Sourdough Cake in the Road

(AKA Rocky Road Mug Brownies)

The name of this decadent little treat originates with my younger sister, Natalie Grace. As a little girl “Cake in the Road” was her way of saying Rocky Road. Back in the day, when an unexpected late night craving for sweets would hit, a few of us siblings would throw together cocoa microwave brownies.

They were usually mixed in the dish, haphazardly zapped just enough to be cooked (but preferably barely-cooked rather than rubberized by the microwave.) Turns out if you top them with enough chocolate chips, marshmallows and nuts then who knows if it’s melted chocolate or not-quite-cooked brownie? Or overcooked brownie or some crunchy nuts?

So yep, “Cake in the Road” is definitely what it looked like. Not surprisingly it tasted so much better than the name infers!
Here is my current one-serving version and as a bonus it will help you use up any leftover sourdough discard.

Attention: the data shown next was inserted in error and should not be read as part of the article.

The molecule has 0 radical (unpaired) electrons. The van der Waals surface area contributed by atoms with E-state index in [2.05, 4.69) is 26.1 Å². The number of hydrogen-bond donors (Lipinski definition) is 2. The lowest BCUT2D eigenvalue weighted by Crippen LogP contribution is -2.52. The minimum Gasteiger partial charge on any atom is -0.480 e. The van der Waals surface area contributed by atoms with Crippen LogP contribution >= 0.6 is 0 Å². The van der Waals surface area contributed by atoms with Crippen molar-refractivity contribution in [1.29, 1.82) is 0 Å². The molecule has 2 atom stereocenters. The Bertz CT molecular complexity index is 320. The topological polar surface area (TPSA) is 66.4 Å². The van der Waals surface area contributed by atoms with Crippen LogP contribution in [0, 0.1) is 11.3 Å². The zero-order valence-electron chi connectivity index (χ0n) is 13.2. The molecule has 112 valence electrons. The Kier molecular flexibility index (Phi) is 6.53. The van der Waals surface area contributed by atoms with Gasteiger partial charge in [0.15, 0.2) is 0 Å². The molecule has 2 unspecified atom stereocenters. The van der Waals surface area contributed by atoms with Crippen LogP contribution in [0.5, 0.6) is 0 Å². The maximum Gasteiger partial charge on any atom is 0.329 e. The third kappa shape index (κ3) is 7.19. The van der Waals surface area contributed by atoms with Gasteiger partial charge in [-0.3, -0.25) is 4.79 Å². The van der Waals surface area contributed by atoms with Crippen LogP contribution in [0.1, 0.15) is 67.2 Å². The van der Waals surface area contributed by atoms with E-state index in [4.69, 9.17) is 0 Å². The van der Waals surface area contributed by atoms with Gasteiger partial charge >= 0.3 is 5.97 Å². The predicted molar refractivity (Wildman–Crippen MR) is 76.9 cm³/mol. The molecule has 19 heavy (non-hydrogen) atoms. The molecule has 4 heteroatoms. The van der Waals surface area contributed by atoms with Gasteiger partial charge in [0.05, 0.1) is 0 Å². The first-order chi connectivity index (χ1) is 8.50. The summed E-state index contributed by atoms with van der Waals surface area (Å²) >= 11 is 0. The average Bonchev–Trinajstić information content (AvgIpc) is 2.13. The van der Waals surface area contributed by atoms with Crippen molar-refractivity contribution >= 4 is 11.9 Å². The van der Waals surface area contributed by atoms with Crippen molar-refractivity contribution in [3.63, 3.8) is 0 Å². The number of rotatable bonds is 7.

• 32 grams of salted butter
  • 50 grams of granulated sugar
  • 50 grams of sourdough starter discard
  • 15 grams of cocoa powder
  • 15 grams of milk
  • pinch of salt
  • pinch of baking soda*
  • 1/2 teaspoon of vanilla
  • 12 grams of mini-marshmallows
  • 12 grams of semi-sweet chocolate chips
  • Chopped nuts

Measure butter into an average size (12ounce) microwave safe coffee mug. Microwave on high for about 10-20 seconds or until butter is melted. Remove mug from microwave and add sugar, starter, cocoa, milk, salt, baking soda and vanilla. Whip with a fork or miniature whisk until very smooth and thoroughly incorporated.

Microwave on high for approximately 1 to 1.5 minutes (mine takes 1 minute and 20 seconds to be perfect) or until the brownie mixture puffs up to the top of the mug and the top gets slightly dry and set. Remove from microwave and add 12 ounces of miniature marshmallows, 12 ounces of chocolate chips and a sprinkle of chopped nuts. Cover the mug with a small plate and let sit for 5-10 minutes. Remove the plate and eat warm.

*Note: Use only as much baking soda as you can pinch between your forefinger and thumb. Go super light if your starter is not very old and sour because the intention is to counter-act the acidity of the starter.


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